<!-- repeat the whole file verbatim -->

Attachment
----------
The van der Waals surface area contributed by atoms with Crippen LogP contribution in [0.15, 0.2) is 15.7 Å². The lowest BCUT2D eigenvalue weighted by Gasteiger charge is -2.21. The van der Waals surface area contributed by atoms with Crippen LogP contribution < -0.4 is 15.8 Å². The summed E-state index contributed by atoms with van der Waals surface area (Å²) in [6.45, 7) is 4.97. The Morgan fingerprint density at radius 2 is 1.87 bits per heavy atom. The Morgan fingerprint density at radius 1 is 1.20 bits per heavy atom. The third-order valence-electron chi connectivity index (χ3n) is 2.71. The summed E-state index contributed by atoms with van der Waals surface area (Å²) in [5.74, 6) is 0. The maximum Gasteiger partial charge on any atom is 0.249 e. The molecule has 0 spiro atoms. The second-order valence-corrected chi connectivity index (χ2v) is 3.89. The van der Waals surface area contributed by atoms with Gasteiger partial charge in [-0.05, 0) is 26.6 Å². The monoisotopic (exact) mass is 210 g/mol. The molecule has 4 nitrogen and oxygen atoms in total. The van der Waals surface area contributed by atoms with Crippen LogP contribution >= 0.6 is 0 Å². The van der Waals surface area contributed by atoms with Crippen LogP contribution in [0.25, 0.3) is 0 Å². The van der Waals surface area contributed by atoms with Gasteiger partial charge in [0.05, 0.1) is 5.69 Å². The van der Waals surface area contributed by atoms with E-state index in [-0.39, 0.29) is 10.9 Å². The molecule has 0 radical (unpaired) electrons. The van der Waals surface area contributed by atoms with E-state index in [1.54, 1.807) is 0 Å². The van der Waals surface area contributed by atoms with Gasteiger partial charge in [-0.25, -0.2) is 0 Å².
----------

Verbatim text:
The van der Waals surface area contributed by atoms with Crippen LogP contribution in [0.15, 0.2) is 15.7 Å². The lowest BCUT2D eigenvalue weighted by Gasteiger charge is -2.21. The van der Waals surface area contributed by atoms with Crippen LogP contribution < -0.4 is 15.8 Å². The summed E-state index contributed by atoms with van der Waals surface area (Å²) in [6.45, 7) is 4.97. The Morgan fingerprint density at radius 2 is 1.87 bits per heavy atom. The Morgan fingerprint density at radius 1 is 1.20 bits per heavy atom. The third-order valence-electron chi connectivity index (χ3n) is 2.71. The summed E-state index contributed by atoms with van der Waals surface area (Å²) in [5.74, 6) is 0. The maximum Gasteiger partial charge on any atom is 0.249 e. The molecule has 0 spiro atoms. The second-order valence-corrected chi connectivity index (χ2v) is 3.89. The van der Waals surface area contributed by atoms with Gasteiger partial charge in [-0.05, 0) is 26.6 Å². The monoisotopic (exact) mass is 210 g/mol. The molecule has 4 nitrogen and oxygen atoms in total. The van der Waals surface area contributed by atoms with Crippen LogP contribution >= 0.6 is 0 Å². The van der Waals surface area contributed by atoms with Crippen LogP contribution in [0.25, 0.3) is 0 Å². The van der Waals surface area contributed by atoms with Gasteiger partial charge in [0.05, 0.1) is 5.69 Å². The van der Waals surface area contributed by atoms with E-state index in [-0.39, 0.29) is 10.9 Å². The molecule has 0 radical (unpaired) electrons. The van der Waals surface area contributed by atoms with E-state index in [1.54, 1.807) is 0 Å². The van der Waals surface area contributed by atoms with Gasteiger partial charge in [-0.25, -0.2) is 0 Å².